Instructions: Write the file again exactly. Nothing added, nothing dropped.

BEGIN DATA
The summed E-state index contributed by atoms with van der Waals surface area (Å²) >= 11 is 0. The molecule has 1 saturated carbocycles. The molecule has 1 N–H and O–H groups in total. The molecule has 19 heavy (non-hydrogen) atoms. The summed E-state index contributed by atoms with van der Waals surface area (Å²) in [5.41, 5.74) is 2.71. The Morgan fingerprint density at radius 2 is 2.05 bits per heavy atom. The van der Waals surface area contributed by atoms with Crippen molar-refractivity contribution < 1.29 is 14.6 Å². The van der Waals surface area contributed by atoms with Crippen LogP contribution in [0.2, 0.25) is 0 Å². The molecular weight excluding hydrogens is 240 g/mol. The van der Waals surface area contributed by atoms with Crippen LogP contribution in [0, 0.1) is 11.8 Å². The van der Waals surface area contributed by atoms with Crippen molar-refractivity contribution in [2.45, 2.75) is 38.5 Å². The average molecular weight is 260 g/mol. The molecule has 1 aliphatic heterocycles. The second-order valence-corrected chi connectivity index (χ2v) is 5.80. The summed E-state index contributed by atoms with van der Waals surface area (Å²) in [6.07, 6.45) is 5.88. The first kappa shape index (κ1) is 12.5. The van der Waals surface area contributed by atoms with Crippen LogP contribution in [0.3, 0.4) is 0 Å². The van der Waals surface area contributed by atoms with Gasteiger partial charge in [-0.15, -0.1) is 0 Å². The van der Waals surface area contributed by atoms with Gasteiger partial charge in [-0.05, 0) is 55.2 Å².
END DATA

The summed E-state index contributed by atoms with van der Waals surface area (Å²) >= 11 is 0. The molecule has 1 saturated carbocycles. The molecule has 1 N–H and O–H groups in total. The molecule has 19 heavy (non-hydrogen) atoms. The summed E-state index contributed by atoms with van der Waals surface area (Å²) in [5.41, 5.74) is 2.71. The Morgan fingerprint density at radius 2 is 2.05 bits per heavy atom. The van der Waals surface area contributed by atoms with Crippen molar-refractivity contribution < 1.29 is 14.6 Å². The van der Waals surface area contributed by atoms with Crippen LogP contribution in [0.2, 0.25) is 0 Å². The molecular weight excluding hydrogens is 240 g/mol. The van der Waals surface area contributed by atoms with Crippen LogP contribution in [0, 0.1) is 11.8 Å². The van der Waals surface area contributed by atoms with Crippen molar-refractivity contribution in [2.45, 2.75) is 38.5 Å². The average molecular weight is 260 g/mol. The molecule has 1 aliphatic heterocycles. The second-order valence-corrected chi connectivity index (χ2v) is 5.80. The summed E-state index contributed by atoms with van der Waals surface area (Å²) in [6.07, 6.45) is 5.88. The first kappa shape index (κ1) is 12.5. The van der Waals surface area contributed by atoms with Crippen LogP contribution in [0.3, 0.4) is 0 Å². The van der Waals surface area contributed by atoms with Gasteiger partial charge in [-0.15, -0.1) is 0 Å². The van der Waals surface area contributed by atoms with Gasteiger partial charge in [-0.05, 0) is 55.2 Å².